If you bought either of the first two editions I’ll send you a free PDF of the new edition, if you email me at grant@nextgendevops.com with a picture of you holding a copy of the book in paperback or showing on your e-reader and give me permission to use those pictures in a future blog post.

Site Reliability Engineering needs product managers

I first heard of Amazon’s Cloud Centre of Excellence (CCOE) concept back in 2016, to say I was cynical would be an understatement. There was a fad, back in the late nineties – early 2000’s to call your team a centre of excellence. As with all such things many of the teams who adopted the moniker were anything but.

Earlier this year, I was at Just Eat, and our Amazon account manager mentioned the CCOE again. We had a good relationship and he fully understood the product-focussed SRE transformation that I was bringing to Just Eat. Again I scoffed at the idea. Just Eat have been in AWS for a while, they have all the fundamentals locked down. Just Eat’s cost management and infrastructure efficiency is the best I’ve ever seen. The security model is sound and well implemented. The deployment tooling is mature and capable and unlike many who migrate to AWS Just Eat are still innovating, they didn’t just stick with the services that were in place when they first migrated. What did we need a CCOE for?

I suspect Amazon have this problem all the time. We’re all busy, we’re trying to satisfy multiple different stakeholders who all have conflicting requirements. We’re trying to grow our team’s capabilities and improve the current solutions while also exploring new capabilities. It can be hard to look up from all that to see the opportunities that are being offered to you.

This is particularly embarrassing for me to admit. I maintain that SRE teams need technical directors because someone needs to be free from the details so they can focus on the longer term strategic goals. Unfortunately I had a bit of detail I couldn’t delegate at the time and I missed the opportunity that Amazon presented me with.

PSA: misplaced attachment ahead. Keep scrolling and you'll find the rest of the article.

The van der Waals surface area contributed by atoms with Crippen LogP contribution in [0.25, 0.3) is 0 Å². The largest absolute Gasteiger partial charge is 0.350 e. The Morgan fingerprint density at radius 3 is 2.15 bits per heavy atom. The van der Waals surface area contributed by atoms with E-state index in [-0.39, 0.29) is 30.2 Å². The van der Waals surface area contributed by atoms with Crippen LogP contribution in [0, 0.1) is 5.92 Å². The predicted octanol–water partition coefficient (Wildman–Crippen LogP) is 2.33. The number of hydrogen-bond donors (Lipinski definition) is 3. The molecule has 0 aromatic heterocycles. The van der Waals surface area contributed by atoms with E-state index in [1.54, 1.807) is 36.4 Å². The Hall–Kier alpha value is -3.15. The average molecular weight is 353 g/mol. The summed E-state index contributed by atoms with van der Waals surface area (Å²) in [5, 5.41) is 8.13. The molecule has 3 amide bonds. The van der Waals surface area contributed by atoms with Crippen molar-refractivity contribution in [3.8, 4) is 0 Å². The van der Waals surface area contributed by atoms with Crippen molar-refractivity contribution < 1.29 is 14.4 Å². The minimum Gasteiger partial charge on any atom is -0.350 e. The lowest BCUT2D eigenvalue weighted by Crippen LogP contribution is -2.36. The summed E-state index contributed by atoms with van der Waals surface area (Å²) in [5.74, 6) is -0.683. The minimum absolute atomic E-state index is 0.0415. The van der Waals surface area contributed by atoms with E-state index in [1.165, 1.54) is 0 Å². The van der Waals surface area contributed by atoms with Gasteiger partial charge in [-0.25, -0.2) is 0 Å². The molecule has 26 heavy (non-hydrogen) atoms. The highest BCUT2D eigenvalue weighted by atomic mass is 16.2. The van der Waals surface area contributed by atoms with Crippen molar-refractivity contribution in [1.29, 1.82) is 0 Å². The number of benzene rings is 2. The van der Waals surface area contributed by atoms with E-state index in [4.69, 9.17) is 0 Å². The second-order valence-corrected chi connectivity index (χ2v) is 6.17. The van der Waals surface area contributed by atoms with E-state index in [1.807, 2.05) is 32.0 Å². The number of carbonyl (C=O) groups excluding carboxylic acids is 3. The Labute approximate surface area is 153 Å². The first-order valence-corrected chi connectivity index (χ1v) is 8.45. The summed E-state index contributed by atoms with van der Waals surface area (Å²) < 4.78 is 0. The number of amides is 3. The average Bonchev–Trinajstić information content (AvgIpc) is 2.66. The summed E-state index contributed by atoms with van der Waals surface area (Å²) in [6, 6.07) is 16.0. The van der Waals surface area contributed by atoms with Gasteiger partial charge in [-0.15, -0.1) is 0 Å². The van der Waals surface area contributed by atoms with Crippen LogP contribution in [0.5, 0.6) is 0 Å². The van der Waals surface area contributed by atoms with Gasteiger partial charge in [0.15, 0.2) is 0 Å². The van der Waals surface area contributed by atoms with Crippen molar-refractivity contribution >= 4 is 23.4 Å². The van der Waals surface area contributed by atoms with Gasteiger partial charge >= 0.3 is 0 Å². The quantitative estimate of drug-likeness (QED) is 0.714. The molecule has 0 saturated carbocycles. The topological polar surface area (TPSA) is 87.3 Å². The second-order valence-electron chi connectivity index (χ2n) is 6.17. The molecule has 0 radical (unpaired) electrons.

If you haven’t read my book, Next Gen DevOps, you might not know what I’m talking about when I talk about product-focussed SRE.

I maintain that the software we use: Ansible, Chef, Cloudformation, Docker, Dynamo, Kinesis, Kubernetes, Puppet, Packer and all the others are not what’s important. What matters to the organisations we work in are the outcomes we deliver from the products we build with these tools. What matters to developers are that they have reliable, consistently configured environments. What matters to finance teams are that we are demonstrably using infrastructure efficiently. What matters to our engineers is that they can see how what they’ve built contributes to the business’ success and their personal growth.

These are the things that provide value to our customers, the developers, finance people, and security teams. Not the software, languages, configuration and infrastructure that go into making them. These products need vision, roadmaps, budgets, and objectives and key results.

Product-focussed SRE describes an SRE function that recognises that their products exist to server their customers first and foremost and be grounded in real customer needs before we even consider the technology.

Amazon describe the Cloud Centre of Excellence as:

CCOE

(https://docs.aws.amazon.com/whitepapers/latest/cost-optimization-laying-the-foundation/cloud-center-of-excellence.html)

I’ve highlighted the bit that I missed.

I already knew Amazon shared my view about product-focus. It was obvious, EC2 exists because Amazon needed a fast way to provision servers for Amazon.com. Jeff Bezos’ insistence that all teams built their services with APIs made it possible for Amazon to sell EC2 as a service for the rest of us and the cloud was born. However the Cloud Centre of Excellence takes this idea a step forward, they are now recommending that their customers adopt a product-focus too.